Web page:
In the United States, over 90% of all criminal cases are settled by plea bargain. That is, the defendant agrees to plea guilty to a lesser charge with possibly more favourable sentencing before the case goes to trial. This practice means that the evidence in the case is never tested. That the constitutional right to a trial by a jury of one’s peers is not exerted, and the presumption of innocence is perfunctory at best.
Plea bargaining in its widespread form is a perversion of justice. It implies that guilt or innocence is negotiable, and many minority defendants innocent of crimes nevertheless plead guilty because they see no chance of defending themselves against the leviathan of the state justice system.
In New Zealand
In NZ, there are no statistics collected of plea bargaining. However, there is evidence that the practice is even more widespread. In 2016, district courts concluded 135,003 cases, but only 2,407 were jury trials. 98.2% of the cases are not put to the test. Without statistics of plea bargains actually being collected I am hesitant to put complete faith in my simple calculation, but can confidently estimate that more than 90% of criminal cases are disposed of without jury trials.
Driving this trend is the harsh cuts to Crown prosecution budgets by the former National-led government. In the past Crown solicitors were paid per-day, and it was argued that this incentivised them to extend trials as long as possible. They are now bulk funded, and in 2012/2013 the overall budget was cut by 25%. Thus, cases are prosecuted as fast as possible, and full trials avoided if at all possible.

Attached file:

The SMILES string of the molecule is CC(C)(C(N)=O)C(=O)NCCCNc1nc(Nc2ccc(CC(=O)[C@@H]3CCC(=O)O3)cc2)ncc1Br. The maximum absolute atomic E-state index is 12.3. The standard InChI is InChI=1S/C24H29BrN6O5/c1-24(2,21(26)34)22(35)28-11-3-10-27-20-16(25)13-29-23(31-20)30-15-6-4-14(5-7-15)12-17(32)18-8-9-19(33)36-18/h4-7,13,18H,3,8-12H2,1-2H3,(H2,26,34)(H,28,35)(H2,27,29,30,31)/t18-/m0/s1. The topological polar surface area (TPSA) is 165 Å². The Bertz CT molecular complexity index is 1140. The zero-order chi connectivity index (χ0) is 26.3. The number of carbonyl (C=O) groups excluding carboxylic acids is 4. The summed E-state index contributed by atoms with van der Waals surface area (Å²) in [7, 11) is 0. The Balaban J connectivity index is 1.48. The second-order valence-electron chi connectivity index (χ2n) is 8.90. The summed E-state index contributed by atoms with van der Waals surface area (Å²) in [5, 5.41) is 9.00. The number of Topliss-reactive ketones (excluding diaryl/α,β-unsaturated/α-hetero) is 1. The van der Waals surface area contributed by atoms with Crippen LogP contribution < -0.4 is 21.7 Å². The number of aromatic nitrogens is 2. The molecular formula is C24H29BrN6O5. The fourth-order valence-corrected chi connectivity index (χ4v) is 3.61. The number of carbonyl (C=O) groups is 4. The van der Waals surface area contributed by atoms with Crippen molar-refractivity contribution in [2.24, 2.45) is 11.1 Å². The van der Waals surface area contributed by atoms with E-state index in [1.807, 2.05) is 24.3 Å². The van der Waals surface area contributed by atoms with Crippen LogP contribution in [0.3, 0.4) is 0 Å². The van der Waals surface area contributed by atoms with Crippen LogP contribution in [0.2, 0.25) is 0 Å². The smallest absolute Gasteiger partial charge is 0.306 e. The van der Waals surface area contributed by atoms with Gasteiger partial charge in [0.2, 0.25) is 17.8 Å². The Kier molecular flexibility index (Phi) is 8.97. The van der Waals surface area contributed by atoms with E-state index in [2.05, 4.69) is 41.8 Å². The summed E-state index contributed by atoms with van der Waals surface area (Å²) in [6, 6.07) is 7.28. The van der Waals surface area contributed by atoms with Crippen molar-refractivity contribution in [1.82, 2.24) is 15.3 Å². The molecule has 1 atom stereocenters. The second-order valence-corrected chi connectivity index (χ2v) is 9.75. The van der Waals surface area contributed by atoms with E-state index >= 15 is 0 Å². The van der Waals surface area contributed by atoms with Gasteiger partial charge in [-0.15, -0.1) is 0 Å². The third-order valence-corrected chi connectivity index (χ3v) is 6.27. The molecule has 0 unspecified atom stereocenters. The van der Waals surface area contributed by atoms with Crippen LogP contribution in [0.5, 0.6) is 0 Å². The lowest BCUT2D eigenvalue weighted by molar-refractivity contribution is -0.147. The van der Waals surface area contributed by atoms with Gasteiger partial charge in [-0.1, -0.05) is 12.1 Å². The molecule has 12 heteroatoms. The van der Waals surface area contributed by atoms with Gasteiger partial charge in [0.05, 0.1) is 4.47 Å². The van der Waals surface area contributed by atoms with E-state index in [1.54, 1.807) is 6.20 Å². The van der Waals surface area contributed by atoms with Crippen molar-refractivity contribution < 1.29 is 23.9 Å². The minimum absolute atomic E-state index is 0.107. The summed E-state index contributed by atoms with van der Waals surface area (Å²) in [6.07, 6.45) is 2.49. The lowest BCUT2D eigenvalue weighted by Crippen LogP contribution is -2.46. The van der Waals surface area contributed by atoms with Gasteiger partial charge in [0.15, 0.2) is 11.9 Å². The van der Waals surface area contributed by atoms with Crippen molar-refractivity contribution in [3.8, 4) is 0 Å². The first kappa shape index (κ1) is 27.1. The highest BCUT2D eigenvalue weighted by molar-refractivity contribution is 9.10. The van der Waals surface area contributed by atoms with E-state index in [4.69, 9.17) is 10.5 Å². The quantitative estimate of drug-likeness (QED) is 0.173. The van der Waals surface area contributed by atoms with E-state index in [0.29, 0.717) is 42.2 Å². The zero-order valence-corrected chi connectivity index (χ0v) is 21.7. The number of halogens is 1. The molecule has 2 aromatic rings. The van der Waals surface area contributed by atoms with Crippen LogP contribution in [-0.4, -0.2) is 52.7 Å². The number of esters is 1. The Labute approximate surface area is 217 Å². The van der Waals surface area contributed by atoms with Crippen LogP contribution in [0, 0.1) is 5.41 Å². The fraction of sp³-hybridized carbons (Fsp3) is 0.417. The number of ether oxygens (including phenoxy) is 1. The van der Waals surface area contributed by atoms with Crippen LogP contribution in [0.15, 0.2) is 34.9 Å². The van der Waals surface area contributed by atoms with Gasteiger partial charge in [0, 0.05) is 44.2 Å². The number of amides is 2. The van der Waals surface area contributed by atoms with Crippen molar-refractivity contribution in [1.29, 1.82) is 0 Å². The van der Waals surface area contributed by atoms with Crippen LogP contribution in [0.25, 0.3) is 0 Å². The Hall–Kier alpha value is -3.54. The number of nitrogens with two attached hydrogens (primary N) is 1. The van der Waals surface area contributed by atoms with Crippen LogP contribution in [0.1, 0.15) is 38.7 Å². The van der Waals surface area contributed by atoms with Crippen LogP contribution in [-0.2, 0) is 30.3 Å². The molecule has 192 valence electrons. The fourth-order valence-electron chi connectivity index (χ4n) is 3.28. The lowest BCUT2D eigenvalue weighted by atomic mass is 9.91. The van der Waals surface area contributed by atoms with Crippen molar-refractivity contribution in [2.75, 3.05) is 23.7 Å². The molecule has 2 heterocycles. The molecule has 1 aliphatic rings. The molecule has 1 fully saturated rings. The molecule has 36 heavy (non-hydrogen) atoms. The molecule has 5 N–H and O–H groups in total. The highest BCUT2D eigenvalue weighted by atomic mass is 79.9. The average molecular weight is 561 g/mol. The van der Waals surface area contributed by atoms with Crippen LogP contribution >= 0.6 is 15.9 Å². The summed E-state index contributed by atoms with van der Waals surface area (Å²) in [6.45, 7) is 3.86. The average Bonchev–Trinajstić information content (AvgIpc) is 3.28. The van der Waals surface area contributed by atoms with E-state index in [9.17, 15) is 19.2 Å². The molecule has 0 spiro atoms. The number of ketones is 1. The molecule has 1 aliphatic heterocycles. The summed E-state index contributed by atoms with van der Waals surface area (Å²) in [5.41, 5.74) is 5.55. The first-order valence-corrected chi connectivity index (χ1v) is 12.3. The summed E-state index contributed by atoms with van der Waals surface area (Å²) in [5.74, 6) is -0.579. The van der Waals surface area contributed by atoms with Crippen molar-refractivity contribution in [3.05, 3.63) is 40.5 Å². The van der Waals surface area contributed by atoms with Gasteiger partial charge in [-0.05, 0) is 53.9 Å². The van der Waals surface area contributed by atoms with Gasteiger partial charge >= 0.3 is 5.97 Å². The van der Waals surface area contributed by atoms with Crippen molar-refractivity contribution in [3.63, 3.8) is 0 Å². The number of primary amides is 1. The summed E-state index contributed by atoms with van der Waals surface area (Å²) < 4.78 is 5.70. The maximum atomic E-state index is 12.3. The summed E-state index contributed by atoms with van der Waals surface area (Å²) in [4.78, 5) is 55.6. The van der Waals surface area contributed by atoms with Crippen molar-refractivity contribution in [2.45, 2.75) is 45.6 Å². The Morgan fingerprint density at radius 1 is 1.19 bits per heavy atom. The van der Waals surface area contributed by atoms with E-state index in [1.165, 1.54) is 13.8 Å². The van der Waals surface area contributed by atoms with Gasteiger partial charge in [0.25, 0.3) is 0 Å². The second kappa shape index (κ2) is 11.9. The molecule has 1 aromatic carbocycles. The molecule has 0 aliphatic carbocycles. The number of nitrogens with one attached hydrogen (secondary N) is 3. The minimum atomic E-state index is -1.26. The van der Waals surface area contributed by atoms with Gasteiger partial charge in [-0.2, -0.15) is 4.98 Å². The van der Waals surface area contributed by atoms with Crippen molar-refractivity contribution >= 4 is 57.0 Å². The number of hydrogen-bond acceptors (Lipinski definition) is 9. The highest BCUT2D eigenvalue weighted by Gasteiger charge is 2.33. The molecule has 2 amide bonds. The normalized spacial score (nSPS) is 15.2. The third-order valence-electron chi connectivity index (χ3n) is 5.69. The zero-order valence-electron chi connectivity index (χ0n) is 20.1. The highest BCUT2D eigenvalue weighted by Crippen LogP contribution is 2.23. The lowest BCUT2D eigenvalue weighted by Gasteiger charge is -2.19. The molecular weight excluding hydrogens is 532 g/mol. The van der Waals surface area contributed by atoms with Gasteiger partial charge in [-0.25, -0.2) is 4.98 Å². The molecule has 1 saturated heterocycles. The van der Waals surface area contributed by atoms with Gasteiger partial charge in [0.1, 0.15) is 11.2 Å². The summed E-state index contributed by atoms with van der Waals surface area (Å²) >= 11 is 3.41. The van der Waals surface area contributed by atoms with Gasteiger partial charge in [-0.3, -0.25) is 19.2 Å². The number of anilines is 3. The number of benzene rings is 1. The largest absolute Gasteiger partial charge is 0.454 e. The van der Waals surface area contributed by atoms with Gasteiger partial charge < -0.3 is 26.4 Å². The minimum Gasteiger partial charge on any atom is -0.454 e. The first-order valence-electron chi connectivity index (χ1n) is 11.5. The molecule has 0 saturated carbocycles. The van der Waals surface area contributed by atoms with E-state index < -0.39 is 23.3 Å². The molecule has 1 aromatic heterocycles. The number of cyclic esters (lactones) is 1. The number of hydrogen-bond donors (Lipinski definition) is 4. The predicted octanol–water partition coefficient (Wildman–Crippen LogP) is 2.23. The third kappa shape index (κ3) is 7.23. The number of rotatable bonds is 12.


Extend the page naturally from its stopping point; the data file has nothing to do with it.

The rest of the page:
It is argued that a more efficient system is better because justice is dispensed more promptly. This is against a background of criticism that the system needs to be more victim focussed. I argue that the former is incorrect because of the purpose of the court system being to ascertain proof of guilt, and this precludes efficiency. Thoroughness is by definition time-consuming. The latter point about being more victim focussed is a logical fallacy. The crime is focussed on the victim. The court system is and should be focussed on the alleged perpetrator. Blurring this distinction harms both victims and perpetrators by denying both what they really need. The victim needs support, and the perpetrator needs their guilt proven.
Also, during the years of inappropriate reform there has been an exponential rise in the prison population, leading to overcrowding and poor management of inmates. The prison system is in a state in which it cannot transform into something more humane because it is under constant strain. Effort is instead put into expanding prisons. Corrections and Justice go hand in hand, so reforms to one effect the other.
What to do?
The prison population in NZ is disproportionately high by international standards, and therefore a constraint in the number of convictions, and more sentencing options not involving incarceration could be a start. It would certainly be within the ability of Parliament to affect such reforms through legislation. But that would not be enough. Nor would reversing the previous government reforms be enough.
A complete and seismic shift is necessary. If the public were of its own accord to form a body to design a better system without reference to the status quo, and then force the government to enact it, a revolutionary step would have been achieved without bloodshed or loss of order. A public body of this kind would be superior to parliament in democratic legitimacy, and would lay a framework for further constitutional reform. Anyway, this is the only way to achieve real change. It must come from the bottom, not the top.